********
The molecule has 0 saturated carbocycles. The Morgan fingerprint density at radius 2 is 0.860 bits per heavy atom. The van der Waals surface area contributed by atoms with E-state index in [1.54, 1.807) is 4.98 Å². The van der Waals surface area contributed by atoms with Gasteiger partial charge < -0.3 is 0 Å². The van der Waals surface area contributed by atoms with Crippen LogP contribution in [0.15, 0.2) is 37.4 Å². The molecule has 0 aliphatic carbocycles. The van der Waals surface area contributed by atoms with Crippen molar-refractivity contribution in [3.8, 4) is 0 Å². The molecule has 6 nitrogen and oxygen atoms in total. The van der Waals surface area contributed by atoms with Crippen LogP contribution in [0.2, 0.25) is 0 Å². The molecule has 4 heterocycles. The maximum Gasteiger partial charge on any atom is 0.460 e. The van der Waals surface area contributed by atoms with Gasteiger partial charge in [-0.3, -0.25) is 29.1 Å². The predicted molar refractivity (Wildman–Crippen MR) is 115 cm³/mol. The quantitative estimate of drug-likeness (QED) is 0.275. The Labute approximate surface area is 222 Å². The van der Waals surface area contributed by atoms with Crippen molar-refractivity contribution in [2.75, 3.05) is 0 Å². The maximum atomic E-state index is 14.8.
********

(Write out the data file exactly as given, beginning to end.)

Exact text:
The molecule has 0 saturated carbocycles. The Morgan fingerprint density at radius 2 is 0.860 bits per heavy atom. The van der Waals surface area contributed by atoms with E-state index in [1.54, 1.807) is 4.98 Å². The van der Waals surface area contributed by atoms with Gasteiger partial charge < -0.3 is 0 Å². The van der Waals surface area contributed by atoms with Crippen LogP contribution in [0.15, 0.2) is 37.4 Å². The molecule has 0 aliphatic carbocycles. The van der Waals surface area contributed by atoms with Crippen molar-refractivity contribution in [3.8, 4) is 0 Å². The molecule has 6 nitrogen and oxygen atoms in total. The van der Waals surface area contributed by atoms with Crippen LogP contribution in [0.2, 0.25) is 0 Å². The molecule has 4 heterocycles. The maximum Gasteiger partial charge on any atom is 0.460 e. The van der Waals surface area contributed by atoms with Gasteiger partial charge in [-0.3, -0.25) is 29.1 Å². The predicted molar refractivity (Wildman–Crippen MR) is 115 cm³/mol. The quantitative estimate of drug-likeness (QED) is 0.275. The Labute approximate surface area is 222 Å². The van der Waals surface area contributed by atoms with Crippen molar-refractivity contribution in [2.75, 3.05) is 0 Å². The maximum atomic E-state index is 14.8.